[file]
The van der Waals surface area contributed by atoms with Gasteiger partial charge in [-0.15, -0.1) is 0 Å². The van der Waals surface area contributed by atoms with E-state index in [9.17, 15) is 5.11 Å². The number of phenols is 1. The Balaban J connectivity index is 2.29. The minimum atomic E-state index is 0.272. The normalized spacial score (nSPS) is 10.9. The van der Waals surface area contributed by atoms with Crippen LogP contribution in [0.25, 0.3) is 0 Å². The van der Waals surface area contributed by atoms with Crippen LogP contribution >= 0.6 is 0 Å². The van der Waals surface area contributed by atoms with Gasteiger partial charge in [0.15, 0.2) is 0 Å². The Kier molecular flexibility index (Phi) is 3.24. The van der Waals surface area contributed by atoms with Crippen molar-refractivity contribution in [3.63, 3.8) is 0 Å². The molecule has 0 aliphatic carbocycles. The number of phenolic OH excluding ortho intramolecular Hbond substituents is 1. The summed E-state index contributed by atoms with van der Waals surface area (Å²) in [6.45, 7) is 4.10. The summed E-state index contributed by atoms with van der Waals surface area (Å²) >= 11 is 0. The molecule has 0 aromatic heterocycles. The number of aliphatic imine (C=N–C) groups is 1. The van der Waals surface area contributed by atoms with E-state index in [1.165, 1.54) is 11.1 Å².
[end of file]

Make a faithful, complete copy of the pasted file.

The van der Waals surface area contributed by atoms with Gasteiger partial charge in [-0.15, -0.1) is 0 Å². The van der Waals surface area contributed by atoms with E-state index in [9.17, 15) is 5.11 Å². The number of phenols is 1. The Balaban J connectivity index is 2.29. The minimum atomic E-state index is 0.272. The normalized spacial score (nSPS) is 10.9. The van der Waals surface area contributed by atoms with Crippen LogP contribution in [0.25, 0.3) is 0 Å². The van der Waals surface area contributed by atoms with Crippen LogP contribution >= 0.6 is 0 Å². The van der Waals surface area contributed by atoms with Gasteiger partial charge in [0.15, 0.2) is 0 Å². The Kier molecular flexibility index (Phi) is 3.24. The van der Waals surface area contributed by atoms with Crippen molar-refractivity contribution in [3.63, 3.8) is 0 Å². The molecule has 0 aliphatic carbocycles. The number of phenolic OH excluding ortho intramolecular Hbond substituents is 1. The summed E-state index contributed by atoms with van der Waals surface area (Å²) in [6.45, 7) is 4.10. The summed E-state index contributed by atoms with van der Waals surface area (Å²) >= 11 is 0. The molecule has 0 aromatic heterocycles. The number of aliphatic imine (C=N–C) groups is 1. The van der Waals surface area contributed by atoms with E-state index in [1.165, 1.54) is 11.1 Å².